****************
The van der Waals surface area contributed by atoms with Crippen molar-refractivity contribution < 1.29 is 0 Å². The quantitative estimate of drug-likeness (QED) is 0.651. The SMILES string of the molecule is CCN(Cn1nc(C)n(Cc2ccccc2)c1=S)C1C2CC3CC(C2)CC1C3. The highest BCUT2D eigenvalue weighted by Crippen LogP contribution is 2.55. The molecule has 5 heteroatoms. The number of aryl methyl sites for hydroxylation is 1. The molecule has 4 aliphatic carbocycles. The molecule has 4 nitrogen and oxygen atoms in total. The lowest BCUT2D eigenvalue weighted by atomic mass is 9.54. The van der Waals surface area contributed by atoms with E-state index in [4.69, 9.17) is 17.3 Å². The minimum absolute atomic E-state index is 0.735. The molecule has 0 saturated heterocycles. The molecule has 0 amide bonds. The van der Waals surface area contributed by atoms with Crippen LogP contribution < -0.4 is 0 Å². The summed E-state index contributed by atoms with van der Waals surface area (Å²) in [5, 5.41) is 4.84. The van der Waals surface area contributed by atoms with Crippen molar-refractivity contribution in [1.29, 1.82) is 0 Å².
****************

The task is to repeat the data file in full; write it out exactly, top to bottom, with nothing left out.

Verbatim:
The van der Waals surface area contributed by atoms with Crippen molar-refractivity contribution < 1.29 is 0 Å². The quantitative estimate of drug-likeness (QED) is 0.651. The SMILES string of the molecule is CCN(Cn1nc(C)n(Cc2ccccc2)c1=S)C1C2CC3CC(C2)CC1C3. The highest BCUT2D eigenvalue weighted by Crippen LogP contribution is 2.55. The molecule has 5 heteroatoms. The number of aryl methyl sites for hydroxylation is 1. The molecule has 4 aliphatic carbocycles. The molecule has 4 nitrogen and oxygen atoms in total. The lowest BCUT2D eigenvalue weighted by atomic mass is 9.54. The van der Waals surface area contributed by atoms with E-state index in [4.69, 9.17) is 17.3 Å². The minimum absolute atomic E-state index is 0.735. The molecule has 0 saturated heterocycles. The molecule has 0 amide bonds. The van der Waals surface area contributed by atoms with Crippen LogP contribution < -0.4 is 0 Å². The summed E-state index contributed by atoms with van der Waals surface area (Å²) in [5, 5.41) is 4.84. The van der Waals surface area contributed by atoms with Crippen molar-refractivity contribution in [1.29, 1.82) is 0 Å².